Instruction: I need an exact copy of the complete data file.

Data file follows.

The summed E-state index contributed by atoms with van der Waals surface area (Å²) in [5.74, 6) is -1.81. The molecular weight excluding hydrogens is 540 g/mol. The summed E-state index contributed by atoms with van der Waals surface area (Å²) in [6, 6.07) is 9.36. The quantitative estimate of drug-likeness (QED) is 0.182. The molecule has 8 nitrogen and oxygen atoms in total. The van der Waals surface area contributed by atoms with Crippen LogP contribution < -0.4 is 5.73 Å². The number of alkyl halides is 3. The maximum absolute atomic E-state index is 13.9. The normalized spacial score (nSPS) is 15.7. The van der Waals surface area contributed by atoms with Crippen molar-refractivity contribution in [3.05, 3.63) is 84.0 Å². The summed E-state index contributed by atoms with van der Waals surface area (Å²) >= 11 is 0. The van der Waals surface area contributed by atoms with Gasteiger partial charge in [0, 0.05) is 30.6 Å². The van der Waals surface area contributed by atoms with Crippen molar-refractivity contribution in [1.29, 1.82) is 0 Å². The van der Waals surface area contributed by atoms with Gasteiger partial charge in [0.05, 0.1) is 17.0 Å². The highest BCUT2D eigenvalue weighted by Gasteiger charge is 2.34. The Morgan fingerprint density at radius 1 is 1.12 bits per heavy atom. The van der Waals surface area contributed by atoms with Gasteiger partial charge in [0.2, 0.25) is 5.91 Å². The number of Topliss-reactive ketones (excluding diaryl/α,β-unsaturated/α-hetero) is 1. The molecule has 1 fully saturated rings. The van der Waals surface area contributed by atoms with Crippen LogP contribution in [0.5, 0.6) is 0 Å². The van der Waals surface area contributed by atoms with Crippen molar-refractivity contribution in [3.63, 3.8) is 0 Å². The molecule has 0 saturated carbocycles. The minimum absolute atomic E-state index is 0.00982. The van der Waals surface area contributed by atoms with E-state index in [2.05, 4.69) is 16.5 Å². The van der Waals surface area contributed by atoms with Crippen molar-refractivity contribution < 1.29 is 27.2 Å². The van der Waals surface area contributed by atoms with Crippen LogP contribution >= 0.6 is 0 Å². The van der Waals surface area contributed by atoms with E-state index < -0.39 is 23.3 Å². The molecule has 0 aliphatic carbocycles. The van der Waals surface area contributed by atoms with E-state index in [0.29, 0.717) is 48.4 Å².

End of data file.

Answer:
The summed E-state index contributed by atoms with van der Waals surface area (Å²) in [5.74, 6) is -1.81. The molecular weight excluding hydrogens is 540 g/mol. The summed E-state index contributed by atoms with van der Waals surface area (Å²) in [6, 6.07) is 9.36. The quantitative estimate of drug-likeness (QED) is 0.182. The molecule has 8 nitrogen and oxygen atoms in total. The van der Waals surface area contributed by atoms with Crippen LogP contribution < -0.4 is 5.73 Å². The number of alkyl halides is 3. The maximum absolute atomic E-state index is 13.9. The normalized spacial score (nSPS) is 15.7. The van der Waals surface area contributed by atoms with Crippen molar-refractivity contribution in [3.05, 3.63) is 84.0 Å². The summed E-state index contributed by atoms with van der Waals surface area (Å²) >= 11 is 0. The van der Waals surface area contributed by atoms with Gasteiger partial charge in [0, 0.05) is 30.6 Å². The van der Waals surface area contributed by atoms with Crippen molar-refractivity contribution in [1.29, 1.82) is 0 Å². The van der Waals surface area contributed by atoms with Gasteiger partial charge in [0.05, 0.1) is 17.0 Å². The highest BCUT2D eigenvalue weighted by Gasteiger charge is 2.34. The Morgan fingerprint density at radius 1 is 1.12 bits per heavy atom. The van der Waals surface area contributed by atoms with Gasteiger partial charge in [0.2, 0.25) is 5.91 Å². The number of Topliss-reactive ketones (excluding diaryl/α,β-unsaturated/α-hetero) is 1. The molecule has 1 fully saturated rings. The van der Waals surface area contributed by atoms with Crippen LogP contribution in [0.5, 0.6) is 0 Å². The van der Waals surface area contributed by atoms with Crippen molar-refractivity contribution in [3.63, 3.8) is 0 Å². The molecule has 0 saturated carbocycles. The minimum absolute atomic E-state index is 0.00982. The van der Waals surface area contributed by atoms with E-state index in [2.05, 4.69) is 16.5 Å². The van der Waals surface area contributed by atoms with Crippen molar-refractivity contribution < 1.29 is 27.2 Å². The van der Waals surface area contributed by atoms with Crippen LogP contribution >= 0.6 is 0 Å². The van der Waals surface area contributed by atoms with E-state index < -0.39 is 23.3 Å². The molecule has 0 aliphatic carbocycles. The van der Waals surface area contributed by atoms with E-state index in [0.29, 0.717) is 48.4 Å².